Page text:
Kelber : "No effort has been made by the President to restrain the epidemic of "downsizing" by virtually every major corporation, which has meant the elimination of hundreds of thousands of good-paying jobs. In fact, these restructing operations, by lowering labor costs, are viewed as increasing corporate competitiveness in the world market, a high priority target of the White House. Reich's proposal for a 1.5 percent business payroll tax to finance a national job-training program was still-born. The President has abandoned any plan to provide public works jobs for the millions of people who are still unemployed or underemployed. Since the number of people living in poverty has increased, at least part of the blame must fall on the Clinton Administration which, in its chronic practice of placating business, decided not to ask Congress to increase the minimum wage..."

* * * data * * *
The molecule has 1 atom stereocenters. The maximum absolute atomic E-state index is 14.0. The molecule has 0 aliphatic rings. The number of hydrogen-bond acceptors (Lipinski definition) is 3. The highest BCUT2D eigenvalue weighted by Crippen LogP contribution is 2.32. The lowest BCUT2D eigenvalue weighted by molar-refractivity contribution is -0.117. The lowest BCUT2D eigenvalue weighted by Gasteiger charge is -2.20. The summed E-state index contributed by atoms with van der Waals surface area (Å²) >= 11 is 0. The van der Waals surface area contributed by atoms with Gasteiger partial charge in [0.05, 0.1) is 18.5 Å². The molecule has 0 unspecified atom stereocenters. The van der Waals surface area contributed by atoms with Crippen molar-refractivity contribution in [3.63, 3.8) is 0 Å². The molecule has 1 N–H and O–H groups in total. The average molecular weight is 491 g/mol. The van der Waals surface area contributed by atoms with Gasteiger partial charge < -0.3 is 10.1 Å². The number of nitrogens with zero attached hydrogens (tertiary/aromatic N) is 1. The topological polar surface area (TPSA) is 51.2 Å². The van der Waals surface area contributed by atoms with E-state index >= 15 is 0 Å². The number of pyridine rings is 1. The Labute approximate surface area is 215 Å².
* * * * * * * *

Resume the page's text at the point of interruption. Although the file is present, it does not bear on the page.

Source LaborTalk 23 October 1994 "Robert Reich's Rhetoric" by Harry Kelber (from the Internet)
    The idea behind Job Sharing is an idea that is gathering momentum in the industrial world. Throughout Italian workplaces, for example, a slogan is appearing - Lavorare meno, lavorare tutti - work less and everybody works.

    Job Sharing in Germany. The auto-maker BMW in 1990 introduced a four-day, 36 hour week at one of its plants, with an agreement for more flexible working hours. The productivity gains more than offset the cost of taking on more workers, so there was no need for a wage cut. A more recent deal at Germany's Volkswagen involves a four-day week along with a 10% paycut. This has not created new jobs, but saved 31,000 jobs that would otherwise have been eliminated. - from the UN Human Development Report 1994

    Source from the UN Human Development Report 1994

    To the Top
    Top of Page
    This Letter's Main Page
    Stats | Subscribe | Index |
    The Jobs Letter Home Page | The Website Home Page
    The Jobs Research Trust -- a not-for-profit Charitable Trust
    constituted in 1994
    We publish The Jobs Letter